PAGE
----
Wetter, is the licensees located in "wet" Dallas, whose restrictions and limitations are less stringent and whose 78% of total tax receipts equals total alcohol sales of over $31 million (for one month).  This does not include packaged beer, wine or liquor sales at retail locations, this is bars, clubs, hotels and restaurants.   Wet zip codes include: 088, 201, 202 204, 205, 206, 207, 209, 210, 214, 215, 219, 220, 223, 225, 226, 227, 229, 231, 235, 247, 287.

And wettest, the top five booze-selling zip codes (% total wet  / % total city) are 75201 (17.6/14.1), 75206 (16.3/12.6), 75220 (13.4/10.4), 75204 (12.1/9.4), 75219 (10.5/10.4).  These five zip codes account for almost 57% of poured alcohol sales in Dallas.  

The top ten liquor paying taxpayers for the month ending June 30th are:

Baby Dolls ($68,298)
Ritz Carlton/Fearings ($56,934)
Hilton Anatole/Nana ($55,643)
The Lodge ($50,609)
Sheraton Dallas Hotel ($46,120)
Far West ($44,886)
Escapade 2001 ($44,194)
Ocean Prime ($43,414)
Ojo Loco Sports Cantina ($40,118)
Dallas Gentlemans Club ($39,809)

Conspicuously absent (at least to me) is the American Airlines Center.  Can't find numbers for them anywhere.

June Contest Winners Announced

There were three "Memory Lane" contests in June.

Name The Chefs Winner:  "Michael", who named 6 out of 12 correctly, and who wanted to know where this was taken (Dallas Farmer's Market in the shed that is now enclosed - which wasn't back then).  Michael, honey, you didn't let me know who you are, so contact me about collecting that prize at .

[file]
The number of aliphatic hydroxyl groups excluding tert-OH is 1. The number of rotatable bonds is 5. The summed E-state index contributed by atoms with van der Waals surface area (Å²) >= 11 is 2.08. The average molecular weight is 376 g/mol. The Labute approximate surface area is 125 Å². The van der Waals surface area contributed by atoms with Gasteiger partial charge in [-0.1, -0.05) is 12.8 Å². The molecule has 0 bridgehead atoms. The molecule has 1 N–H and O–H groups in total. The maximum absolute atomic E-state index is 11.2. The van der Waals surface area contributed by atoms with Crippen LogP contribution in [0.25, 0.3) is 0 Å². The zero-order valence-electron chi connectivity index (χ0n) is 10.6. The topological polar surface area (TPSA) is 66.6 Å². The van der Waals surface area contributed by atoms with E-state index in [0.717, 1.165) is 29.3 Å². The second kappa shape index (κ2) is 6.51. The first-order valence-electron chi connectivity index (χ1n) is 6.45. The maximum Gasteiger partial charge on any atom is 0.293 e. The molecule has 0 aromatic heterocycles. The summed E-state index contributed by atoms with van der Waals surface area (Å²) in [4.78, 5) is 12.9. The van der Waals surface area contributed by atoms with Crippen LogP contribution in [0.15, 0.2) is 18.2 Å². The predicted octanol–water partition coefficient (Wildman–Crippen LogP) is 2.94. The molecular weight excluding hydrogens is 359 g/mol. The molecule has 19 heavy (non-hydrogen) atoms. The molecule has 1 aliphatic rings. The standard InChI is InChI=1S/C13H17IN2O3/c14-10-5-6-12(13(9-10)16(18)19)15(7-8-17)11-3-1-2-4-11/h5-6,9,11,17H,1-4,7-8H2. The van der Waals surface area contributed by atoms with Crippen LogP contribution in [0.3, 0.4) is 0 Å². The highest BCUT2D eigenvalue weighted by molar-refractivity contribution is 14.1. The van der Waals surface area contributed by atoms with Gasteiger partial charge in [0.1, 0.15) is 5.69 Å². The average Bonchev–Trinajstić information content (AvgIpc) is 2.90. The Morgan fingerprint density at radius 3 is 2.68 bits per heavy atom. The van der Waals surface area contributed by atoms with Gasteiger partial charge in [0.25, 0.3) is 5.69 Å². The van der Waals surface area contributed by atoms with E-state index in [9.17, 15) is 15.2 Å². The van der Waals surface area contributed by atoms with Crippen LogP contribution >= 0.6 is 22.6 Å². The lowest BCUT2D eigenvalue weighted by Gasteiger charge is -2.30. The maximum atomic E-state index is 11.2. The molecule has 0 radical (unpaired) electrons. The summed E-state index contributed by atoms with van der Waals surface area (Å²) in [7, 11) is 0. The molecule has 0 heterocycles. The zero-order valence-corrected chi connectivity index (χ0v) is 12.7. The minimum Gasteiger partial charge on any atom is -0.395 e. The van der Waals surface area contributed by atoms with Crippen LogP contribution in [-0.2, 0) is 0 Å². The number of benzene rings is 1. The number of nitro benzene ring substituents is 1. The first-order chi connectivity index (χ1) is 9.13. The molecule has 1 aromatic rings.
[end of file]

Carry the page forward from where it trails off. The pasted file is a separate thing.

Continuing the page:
For the record from left to right, back row:  Bernard Mueller, Tom Fleming, Marc Cassel, Helen Duran.  Middle row:  Samir Dhurandhar, Gilbert Garza, Joanne Bondy, Kevin Ascolese, Kathleen Ellington, Jim Severson.  Front row:  William Guthrey, Annie Wong.

Who Dat? Was won by another chef who used to be cooking in Dallas, Ron Rosenbaum, formerly of Nana and the Crescent.  He correctly identified the mystery man above as Robbin Haas, former Executive Chef of Nana who we lost track of after he moved to Florida. 

Ron, it turns out is now in Chicago, Executive Chef at The Casino.  Ron - great to hear from you!  I spent an hour yesterday digging in boxes - because I knew I had a picture of you and your wife, and here it is.  Aspen Food & Wine Festival (we were all at Maroon Bells) in.... '89?  '90?  Dude, you won a jar of Sevy's Ancho Chile Relish, please drop me a line and let us in Dallas know how your doing!
The second part of this puzzler involved naming where Robbin Haas is now.  And a few weeks ago while at dinner at Salum, chefriend Kevin Garvin provided the answer, without realizing there was a contest going on.  "Hey, did you hear?  Robbin's up in Montauk (Long Island), he's executive chef for Montauk Yacht Club."   Kevin doesn't know it yet, but he won a $25 gift certificate to Sevy's.